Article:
Mark A. Forkner, the former chief test pilot for Boeing, was indicted Thursday on charges of allegedly lying to federal authorities who were evaluating the 737 Max airplane.
Forkner, 49, is accused of sharing with Federal Aviation Administration regulators false and incomplete information regarding the plane's automated flight-control system. This system, called the Maneuvering Characteristics Augmentation System (MCAS), played a role in two crashes in late 2018 and early 2019, which left 346 people dead. Following the accidents, the 737 Max was grounded so authorities could investigate why the planes went into sudden nosedives shortly after takeoff.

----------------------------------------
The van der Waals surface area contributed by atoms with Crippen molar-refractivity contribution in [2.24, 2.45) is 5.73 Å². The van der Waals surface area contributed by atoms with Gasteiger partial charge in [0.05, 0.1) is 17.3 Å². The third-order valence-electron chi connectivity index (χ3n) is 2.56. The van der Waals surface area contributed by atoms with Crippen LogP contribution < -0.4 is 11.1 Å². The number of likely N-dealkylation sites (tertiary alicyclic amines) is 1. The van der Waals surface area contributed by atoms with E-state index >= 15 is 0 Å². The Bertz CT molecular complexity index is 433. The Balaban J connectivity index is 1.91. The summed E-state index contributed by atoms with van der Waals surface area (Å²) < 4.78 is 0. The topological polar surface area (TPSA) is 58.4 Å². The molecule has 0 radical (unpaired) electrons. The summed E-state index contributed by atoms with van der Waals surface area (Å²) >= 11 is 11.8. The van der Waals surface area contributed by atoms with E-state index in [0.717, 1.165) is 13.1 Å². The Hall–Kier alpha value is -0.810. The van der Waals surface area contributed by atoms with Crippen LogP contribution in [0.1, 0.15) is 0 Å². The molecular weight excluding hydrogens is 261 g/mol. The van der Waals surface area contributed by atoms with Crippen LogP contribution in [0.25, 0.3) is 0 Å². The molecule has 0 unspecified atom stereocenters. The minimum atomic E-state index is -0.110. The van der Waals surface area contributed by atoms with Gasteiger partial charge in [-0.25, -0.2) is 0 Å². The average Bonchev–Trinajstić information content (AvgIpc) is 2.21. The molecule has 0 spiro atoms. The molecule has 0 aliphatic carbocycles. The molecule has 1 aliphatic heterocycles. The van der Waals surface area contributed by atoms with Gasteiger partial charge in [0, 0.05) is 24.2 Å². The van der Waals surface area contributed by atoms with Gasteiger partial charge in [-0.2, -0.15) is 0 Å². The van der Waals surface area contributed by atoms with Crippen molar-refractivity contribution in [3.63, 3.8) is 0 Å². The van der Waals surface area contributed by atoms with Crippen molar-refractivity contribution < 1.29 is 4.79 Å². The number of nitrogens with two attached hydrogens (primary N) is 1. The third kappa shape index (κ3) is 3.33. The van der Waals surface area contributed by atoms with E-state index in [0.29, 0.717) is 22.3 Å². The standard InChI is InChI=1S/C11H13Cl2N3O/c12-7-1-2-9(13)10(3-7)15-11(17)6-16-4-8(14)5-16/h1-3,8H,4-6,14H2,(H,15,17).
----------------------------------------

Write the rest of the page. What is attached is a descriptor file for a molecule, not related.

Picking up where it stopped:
Acting U.S. Attorney for the Northern District of Texas Chad E. Meachem said that "in an attempt to save Boeing money, Forkner allegedly withheld critical information from regulators. His callous choice to mislead the FAA hampered the agency's ability to protect the flying public and left pilots in the lurch, lacking information about 737 Max flight controls."
Federal prosecutors say that in 2016, Forkner learned critical information about the MCAS, but did not pass it along to the FAA to include in the pilot instruction manual. He has also been charged with two counts of fraud involving aircraft parts in interstate commerce and four counts of wire fraud. He is set to appear in federal court in Fort Worth, Texas, on Friday.